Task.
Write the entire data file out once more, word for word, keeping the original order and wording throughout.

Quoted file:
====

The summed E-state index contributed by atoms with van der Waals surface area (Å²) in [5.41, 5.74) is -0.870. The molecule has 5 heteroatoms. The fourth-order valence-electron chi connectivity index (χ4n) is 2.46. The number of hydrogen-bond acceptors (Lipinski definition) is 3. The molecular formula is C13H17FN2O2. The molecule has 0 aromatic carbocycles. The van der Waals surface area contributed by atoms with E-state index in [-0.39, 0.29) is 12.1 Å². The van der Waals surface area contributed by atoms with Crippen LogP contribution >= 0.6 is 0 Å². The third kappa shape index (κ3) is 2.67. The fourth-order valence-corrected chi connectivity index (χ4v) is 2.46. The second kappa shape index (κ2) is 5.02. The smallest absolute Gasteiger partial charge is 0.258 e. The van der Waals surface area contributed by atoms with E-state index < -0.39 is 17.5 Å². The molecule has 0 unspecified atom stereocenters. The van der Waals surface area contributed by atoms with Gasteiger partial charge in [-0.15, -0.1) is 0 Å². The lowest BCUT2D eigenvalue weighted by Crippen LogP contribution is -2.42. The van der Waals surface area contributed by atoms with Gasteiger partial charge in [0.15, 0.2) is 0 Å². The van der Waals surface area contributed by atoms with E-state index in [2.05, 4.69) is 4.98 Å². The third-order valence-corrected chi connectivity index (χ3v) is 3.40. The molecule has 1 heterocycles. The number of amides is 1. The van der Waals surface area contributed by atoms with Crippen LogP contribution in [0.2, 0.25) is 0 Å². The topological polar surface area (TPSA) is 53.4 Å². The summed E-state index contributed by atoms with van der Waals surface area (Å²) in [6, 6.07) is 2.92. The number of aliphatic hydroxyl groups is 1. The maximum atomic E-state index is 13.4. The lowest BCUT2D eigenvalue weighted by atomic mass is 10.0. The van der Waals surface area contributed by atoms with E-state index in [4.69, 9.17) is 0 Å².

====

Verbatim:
The summed E-state index contributed by atoms with van der Waals surface area (Å²) in [5.41, 5.74) is -0.870. The molecule has 5 heteroatoms. The fourth-order valence-electron chi connectivity index (χ4n) is 2.46. The number of hydrogen-bond acceptors (Lipinski definition) is 3. The molecular formula is C13H17FN2O2. The molecule has 0 aromatic carbocycles. The van der Waals surface area contributed by atoms with E-state index in [-0.39, 0.29) is 12.1 Å². The van der Waals surface area contributed by atoms with Crippen LogP contribution >= 0.6 is 0 Å². The third kappa shape index (κ3) is 2.67. The fourth-order valence-corrected chi connectivity index (χ4v) is 2.46. The second kappa shape index (κ2) is 5.02. The smallest absolute Gasteiger partial charge is 0.258 e. The van der Waals surface area contributed by atoms with E-state index < -0.39 is 17.5 Å². The molecule has 0 unspecified atom stereocenters. The van der Waals surface area contributed by atoms with Gasteiger partial charge in [-0.15, -0.1) is 0 Å². The lowest BCUT2D eigenvalue weighted by Crippen LogP contribution is -2.42. The van der Waals surface area contributed by atoms with Gasteiger partial charge in [0.15, 0.2) is 0 Å². The van der Waals surface area contributed by atoms with E-state index in [2.05, 4.69) is 4.98 Å². The third-order valence-corrected chi connectivity index (χ3v) is 3.40. The molecule has 1 heterocycles. The number of amides is 1. The van der Waals surface area contributed by atoms with Crippen LogP contribution in [0.2, 0.25) is 0 Å². The topological polar surface area (TPSA) is 53.4 Å². The summed E-state index contributed by atoms with van der Waals surface area (Å²) in [6, 6.07) is 2.92. The number of aliphatic hydroxyl groups is 1. The maximum atomic E-state index is 13.4. The lowest BCUT2D eigenvalue weighted by atomic mass is 10.0. The van der Waals surface area contributed by atoms with E-state index in [4.69, 9.17) is 0 Å².